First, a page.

North Wales Crusaders: Sunday 19th February - League 1 Cup
Report Courtesy of Peter Martini and The York Press
YORK City Knights fans were treated to a fast-paced but at times harem scarem match with which to kick off the season – and ultimately it ended in extra-time agony.
James Ford’s men came back impressively from a stack of early pressure to build a 16-4 lead, but, with the League One Cup first round tie seemingly in the bag, visitors North Wales Crusaders were afforded a way back – and scored a try out of nothing with the last play of the match to make it 16-14.
Full-back Tommy Johnson held his nerve to kick a wonderful conversion from the touchline to take the tie into golden-point extra time.
Stand-off Jack Handsome then won it with their first opportunity, nailing a 35-metre drop goal for a 17-16 win after York had themselves fluffed a better position.
It was harsh on this new, young Knights outfit who will not now follow their 2016 predecessors in reaching the final of this competition, but, hopefully, they will learn lessons from the pain as the rebuilding process continues.
There was no lack of effort but head coach James Ford bemoaned a lack of structure in good ball, plus refereeing interpretations around the ruck. That effort was most evident in the opening half-hour – although the first lesson to be learned is not concede so many penalties. Three consecutive free-kicks gave North Wales a great chance but York’s defence passed that early test, forcing the Crusaders out of bounds. Nev Morrison then dropped the ball from the scrum but again the defence held out, before a penalty finally brought relief.
Still, two more penalties for offside – the referee earning the wrath of the home support – brought a team warning, and the visitors forced a dropout to turn the screw.
A penalty for a high tackle followed and Chris Siddons was duly sin-binned. But the 12 men showed this side are made of stern stuff, and Ed Smith’s huge tackle on big Crusaders sub John Cookson lifted the home support and left the visiting prop needing treatment too.
However, the pressure had to tell, especially with the game played at such frantic pace. Eventually, James Haynes’ missed tackle opened a little space, and a kick ahead gave Dale Bloomfield the chance to score, Tommy Brierley’s claims of a foot in touch being waved away as the deadlock was broken 28 minutes in.
That early effort may well have taken its toll ultimately too, mental fatigue later on perhaps a factor as York threw the game away. York nevertheless went ahead after a decision finally went their way. Two penalties for reefing set the field position and, when Ash Robson’s potentially scoring pass to the left flank was deflected by a defender’s desperate hand into the in-goal area, Morrison pounced. Harry Tyson-Wilson’s conversion was excellent.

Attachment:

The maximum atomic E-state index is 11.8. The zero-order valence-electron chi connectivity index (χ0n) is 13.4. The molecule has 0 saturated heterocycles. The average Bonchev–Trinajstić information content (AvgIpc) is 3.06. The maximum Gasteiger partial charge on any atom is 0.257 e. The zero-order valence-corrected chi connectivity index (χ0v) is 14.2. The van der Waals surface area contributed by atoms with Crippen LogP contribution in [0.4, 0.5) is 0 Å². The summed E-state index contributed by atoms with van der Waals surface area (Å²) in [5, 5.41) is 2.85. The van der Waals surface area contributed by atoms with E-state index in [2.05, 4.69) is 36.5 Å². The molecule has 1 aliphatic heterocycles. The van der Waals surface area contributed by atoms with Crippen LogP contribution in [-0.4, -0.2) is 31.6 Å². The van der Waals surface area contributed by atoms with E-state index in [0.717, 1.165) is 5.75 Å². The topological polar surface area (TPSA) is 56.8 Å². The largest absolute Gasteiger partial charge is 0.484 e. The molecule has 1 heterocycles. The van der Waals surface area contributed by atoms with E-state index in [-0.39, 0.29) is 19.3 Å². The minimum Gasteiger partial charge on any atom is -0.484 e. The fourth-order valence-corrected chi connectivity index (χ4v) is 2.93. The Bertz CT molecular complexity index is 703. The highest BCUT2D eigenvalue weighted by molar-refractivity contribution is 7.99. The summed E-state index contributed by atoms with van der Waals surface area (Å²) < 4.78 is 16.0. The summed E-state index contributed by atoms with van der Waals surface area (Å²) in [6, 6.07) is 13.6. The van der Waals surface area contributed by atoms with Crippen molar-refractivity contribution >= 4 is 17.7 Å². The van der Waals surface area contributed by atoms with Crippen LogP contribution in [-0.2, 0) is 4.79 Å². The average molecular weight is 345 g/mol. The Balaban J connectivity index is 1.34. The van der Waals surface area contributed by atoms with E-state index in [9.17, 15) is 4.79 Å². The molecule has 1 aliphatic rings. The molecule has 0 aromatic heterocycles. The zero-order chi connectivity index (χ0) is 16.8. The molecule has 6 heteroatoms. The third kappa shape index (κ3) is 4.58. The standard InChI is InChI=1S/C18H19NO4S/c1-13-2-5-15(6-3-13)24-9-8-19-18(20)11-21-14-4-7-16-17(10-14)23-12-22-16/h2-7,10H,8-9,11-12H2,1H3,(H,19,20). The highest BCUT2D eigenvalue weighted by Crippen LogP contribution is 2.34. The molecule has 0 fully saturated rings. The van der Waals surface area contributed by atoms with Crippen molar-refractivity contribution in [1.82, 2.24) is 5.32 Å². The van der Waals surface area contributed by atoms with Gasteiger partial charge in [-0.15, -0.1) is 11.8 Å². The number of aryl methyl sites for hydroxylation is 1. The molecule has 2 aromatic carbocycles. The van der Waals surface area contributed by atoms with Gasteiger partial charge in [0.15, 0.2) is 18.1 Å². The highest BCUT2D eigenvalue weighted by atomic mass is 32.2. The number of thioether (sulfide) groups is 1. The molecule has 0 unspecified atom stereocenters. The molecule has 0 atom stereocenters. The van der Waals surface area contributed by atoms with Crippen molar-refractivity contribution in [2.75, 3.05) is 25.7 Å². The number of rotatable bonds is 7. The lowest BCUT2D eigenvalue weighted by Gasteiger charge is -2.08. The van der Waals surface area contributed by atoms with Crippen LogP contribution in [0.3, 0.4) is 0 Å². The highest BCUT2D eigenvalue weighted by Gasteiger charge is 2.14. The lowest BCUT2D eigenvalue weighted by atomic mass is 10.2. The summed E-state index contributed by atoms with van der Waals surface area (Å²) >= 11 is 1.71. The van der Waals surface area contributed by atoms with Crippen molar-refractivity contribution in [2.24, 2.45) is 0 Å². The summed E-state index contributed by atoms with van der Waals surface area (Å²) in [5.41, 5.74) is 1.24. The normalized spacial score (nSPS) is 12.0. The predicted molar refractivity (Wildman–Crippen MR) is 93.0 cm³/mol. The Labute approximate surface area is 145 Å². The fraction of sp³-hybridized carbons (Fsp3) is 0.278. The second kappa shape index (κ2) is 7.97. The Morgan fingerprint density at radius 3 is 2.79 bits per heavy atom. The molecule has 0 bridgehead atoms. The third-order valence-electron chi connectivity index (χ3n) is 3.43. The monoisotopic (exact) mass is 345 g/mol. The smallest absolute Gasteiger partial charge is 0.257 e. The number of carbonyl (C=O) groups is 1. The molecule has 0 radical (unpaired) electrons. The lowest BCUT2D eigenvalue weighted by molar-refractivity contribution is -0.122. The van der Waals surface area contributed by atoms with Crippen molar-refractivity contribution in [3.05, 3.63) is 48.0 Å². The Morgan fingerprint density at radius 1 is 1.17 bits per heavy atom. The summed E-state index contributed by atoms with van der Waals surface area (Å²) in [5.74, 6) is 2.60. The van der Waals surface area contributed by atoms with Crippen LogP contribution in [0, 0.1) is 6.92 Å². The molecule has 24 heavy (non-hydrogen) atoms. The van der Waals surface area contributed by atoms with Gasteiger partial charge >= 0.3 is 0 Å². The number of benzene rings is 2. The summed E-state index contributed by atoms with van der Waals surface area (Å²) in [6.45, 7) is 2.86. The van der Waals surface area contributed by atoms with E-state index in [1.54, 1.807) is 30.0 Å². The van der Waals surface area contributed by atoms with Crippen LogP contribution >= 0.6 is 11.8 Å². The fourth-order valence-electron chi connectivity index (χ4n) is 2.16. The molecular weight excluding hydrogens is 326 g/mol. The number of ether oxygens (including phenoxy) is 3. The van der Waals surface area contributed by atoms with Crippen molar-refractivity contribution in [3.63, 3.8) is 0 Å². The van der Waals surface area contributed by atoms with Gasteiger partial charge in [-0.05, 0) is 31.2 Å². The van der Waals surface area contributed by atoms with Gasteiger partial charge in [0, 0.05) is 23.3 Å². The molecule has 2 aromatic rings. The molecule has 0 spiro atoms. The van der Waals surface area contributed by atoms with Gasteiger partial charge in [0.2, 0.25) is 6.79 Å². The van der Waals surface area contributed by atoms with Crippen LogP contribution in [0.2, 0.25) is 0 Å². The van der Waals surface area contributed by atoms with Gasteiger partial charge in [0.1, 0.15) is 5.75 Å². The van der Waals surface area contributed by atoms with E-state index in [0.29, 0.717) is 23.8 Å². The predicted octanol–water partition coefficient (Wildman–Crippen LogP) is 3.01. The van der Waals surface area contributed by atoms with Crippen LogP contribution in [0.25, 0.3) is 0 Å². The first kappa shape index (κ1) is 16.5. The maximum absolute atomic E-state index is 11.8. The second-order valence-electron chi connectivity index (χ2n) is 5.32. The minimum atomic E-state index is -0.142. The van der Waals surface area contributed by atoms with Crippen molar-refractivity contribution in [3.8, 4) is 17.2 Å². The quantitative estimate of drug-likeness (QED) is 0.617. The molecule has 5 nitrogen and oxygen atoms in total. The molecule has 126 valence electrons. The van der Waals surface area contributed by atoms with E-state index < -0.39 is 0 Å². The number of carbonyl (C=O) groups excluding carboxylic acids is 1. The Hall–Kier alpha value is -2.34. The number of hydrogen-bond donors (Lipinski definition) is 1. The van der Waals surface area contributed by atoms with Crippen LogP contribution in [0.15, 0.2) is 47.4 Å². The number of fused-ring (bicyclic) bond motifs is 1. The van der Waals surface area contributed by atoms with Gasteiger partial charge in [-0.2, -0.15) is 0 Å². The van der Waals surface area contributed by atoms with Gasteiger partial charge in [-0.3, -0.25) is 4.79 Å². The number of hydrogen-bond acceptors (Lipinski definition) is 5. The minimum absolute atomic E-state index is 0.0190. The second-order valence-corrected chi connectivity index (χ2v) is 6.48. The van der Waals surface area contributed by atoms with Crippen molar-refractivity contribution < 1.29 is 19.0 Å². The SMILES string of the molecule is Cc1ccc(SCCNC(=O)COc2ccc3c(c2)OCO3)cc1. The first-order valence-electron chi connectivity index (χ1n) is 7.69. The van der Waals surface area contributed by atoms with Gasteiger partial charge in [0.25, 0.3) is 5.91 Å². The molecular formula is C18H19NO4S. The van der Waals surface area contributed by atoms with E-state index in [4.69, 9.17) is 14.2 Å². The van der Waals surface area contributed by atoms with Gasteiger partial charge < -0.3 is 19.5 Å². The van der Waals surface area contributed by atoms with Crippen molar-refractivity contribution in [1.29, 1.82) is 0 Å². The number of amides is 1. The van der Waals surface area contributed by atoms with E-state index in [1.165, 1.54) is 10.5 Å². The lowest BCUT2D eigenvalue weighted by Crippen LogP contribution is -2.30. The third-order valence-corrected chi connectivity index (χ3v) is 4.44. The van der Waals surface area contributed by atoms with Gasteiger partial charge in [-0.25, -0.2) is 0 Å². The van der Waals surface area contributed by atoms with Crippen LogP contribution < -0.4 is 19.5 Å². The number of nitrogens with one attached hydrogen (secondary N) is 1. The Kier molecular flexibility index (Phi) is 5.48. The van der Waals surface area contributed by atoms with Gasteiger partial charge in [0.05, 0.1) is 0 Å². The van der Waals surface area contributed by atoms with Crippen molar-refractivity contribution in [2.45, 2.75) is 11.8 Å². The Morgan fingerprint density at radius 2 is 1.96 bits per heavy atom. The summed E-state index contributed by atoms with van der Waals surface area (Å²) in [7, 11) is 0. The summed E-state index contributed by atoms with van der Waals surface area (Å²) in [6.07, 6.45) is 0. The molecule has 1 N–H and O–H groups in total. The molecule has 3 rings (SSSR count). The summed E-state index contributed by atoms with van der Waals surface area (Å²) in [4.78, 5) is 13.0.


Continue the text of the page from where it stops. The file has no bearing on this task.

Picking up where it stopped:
Dee Foggin-Johnston was tackled into touch by the flag when York next threatened, Morrison squeezing out the pass to give him only a quarter-chance. The pair next combined to shove Dan Price ten metres back in-goal to bring a dropout and more cheer.
Then, after another penalty, sub hooker Pat Smith darted in from dummy-half, Tyson-Wilson goaling to make it 12-4 on the hooter, the Knights having turned momentum around. Smith was one of only a handful of players who have stayed at the club since the troubled end to last season, the turnaround in playing staff highlighted by the fact only a trio of the 12-man party that travelled to Toulouse Olympique for the play-off semi-final in September were involved here – James Haynes, new skipper Ed Smith and Brad Hey.
Ford has hailed the potential in this new group but their inexperience was apparent in the second half as they conspired to lose a game they probably deserved to win.
They increased their lead seven minutes in thanks to a star in the new set-up, Ash Robson. The former Castleford full-back was one of the marquee signings of the winter, and his finish in the left corner showed Super League class.
Brilliant hands on the right flank by Robson and Haynes then saw Tommy Brierley go close, too. But North Wales struck back just before the hour, a reverse pass putting Johnson through to touch down and convert.
The game retained its pace, some argy bargy lifting the adrenalin, with a wonderful kick chase soon trapping the Crusaders in goal. A penalty followed and York could have gone two scores ahead. However, the shot at goal was fluffed by Tyson-Wilson and they paid the price at the death as a kick at the other end bounced favourably for Dan Price to sprint into the corner, despite Foggin-Johnston’s desperate tracking back.
Johnson’s conversion was quality.
York forged the first chance of extra time after an excellent 85-metre opening set from one end to the other but they lacked organisation when it mattered most and Robson’s hurried attempt at a drop goal dribbled along the floor. Handsome then showed how it should be done – the Crusaders, winners of this trophy in 2015, heading into the second round of this year’s comp.